Why are US internet prices so high? The answers are many and complex
The cost for broadband service in the United States is high, and getting higher. In most metropolitan areas of the United States, residents are lucky to have two competing providers from which to choose. A third player in large metro markets is rare, but it's been seen before. The US bishops have argued for greater internet access for all. The US Conference of Catholic Bishops, during the coronavirus pandemic, was a member of an informal coalition that sought to expand access to the internet in unserved and underserved areas. Parents scrambled to find hotspots so their children could do their homework and keep current on their assignments and this led to a lot of fast-food parking lot homework sessions to access the eateries' Wi-Fi. Americans living just beyond an established network were given five-figure quotes by internet service providers to get connected. Assuming one does get internet connectivity, the quality of the experience can be lacking a certain something. Speed, perhaps. Internet service providers boast of "speeds of up to" in their advertising. But rarely if ever do they disclose an average or a median speed for consumers' internet connection. Guaranteeing a speed "floor" seems quaint. One reason for the absence of speed: the lack of net neutrality.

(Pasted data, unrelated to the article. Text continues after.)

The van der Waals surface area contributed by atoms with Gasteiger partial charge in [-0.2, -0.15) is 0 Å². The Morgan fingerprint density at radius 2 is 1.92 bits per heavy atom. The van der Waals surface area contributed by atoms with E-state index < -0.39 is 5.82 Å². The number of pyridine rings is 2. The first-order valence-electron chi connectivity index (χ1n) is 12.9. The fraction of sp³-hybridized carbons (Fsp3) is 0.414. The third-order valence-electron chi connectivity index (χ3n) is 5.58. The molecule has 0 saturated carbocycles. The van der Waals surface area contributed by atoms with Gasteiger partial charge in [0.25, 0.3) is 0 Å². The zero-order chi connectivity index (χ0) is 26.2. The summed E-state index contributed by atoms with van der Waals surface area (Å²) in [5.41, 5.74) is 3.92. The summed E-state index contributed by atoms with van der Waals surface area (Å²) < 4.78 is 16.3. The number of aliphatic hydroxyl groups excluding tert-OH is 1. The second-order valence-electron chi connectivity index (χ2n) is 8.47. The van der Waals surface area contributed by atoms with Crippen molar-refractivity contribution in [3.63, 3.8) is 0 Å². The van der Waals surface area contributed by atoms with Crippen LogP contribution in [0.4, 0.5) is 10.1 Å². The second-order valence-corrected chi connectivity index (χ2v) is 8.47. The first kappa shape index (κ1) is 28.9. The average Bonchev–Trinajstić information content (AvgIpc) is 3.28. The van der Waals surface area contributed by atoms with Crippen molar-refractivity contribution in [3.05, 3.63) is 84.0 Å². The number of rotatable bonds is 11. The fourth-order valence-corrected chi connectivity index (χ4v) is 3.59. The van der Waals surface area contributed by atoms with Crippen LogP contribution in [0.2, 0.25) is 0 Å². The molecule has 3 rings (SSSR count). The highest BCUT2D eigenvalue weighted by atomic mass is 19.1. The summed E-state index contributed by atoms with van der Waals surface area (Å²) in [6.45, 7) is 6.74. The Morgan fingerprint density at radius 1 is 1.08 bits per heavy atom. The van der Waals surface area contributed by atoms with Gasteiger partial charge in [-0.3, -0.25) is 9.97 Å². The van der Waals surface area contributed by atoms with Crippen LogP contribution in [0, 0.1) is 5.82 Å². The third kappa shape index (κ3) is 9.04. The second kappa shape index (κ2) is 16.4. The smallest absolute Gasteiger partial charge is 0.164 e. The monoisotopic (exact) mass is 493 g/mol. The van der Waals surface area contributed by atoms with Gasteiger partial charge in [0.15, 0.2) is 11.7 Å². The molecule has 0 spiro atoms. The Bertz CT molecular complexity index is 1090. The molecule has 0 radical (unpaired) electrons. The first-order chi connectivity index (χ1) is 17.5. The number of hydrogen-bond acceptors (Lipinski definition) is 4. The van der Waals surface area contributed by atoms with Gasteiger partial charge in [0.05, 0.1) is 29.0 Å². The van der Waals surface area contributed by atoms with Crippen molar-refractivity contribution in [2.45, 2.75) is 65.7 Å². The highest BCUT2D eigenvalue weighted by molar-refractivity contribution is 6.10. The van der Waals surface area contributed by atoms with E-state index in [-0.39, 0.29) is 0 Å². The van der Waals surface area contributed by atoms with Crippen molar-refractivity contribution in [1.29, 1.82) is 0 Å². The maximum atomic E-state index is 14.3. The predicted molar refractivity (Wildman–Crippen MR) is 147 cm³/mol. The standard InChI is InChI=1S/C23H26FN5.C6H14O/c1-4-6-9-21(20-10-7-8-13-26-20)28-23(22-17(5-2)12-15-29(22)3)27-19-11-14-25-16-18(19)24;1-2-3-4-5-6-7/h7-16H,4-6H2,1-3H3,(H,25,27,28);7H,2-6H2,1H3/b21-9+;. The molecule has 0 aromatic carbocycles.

Why are U.S. internet prices so high? The answers are many and complex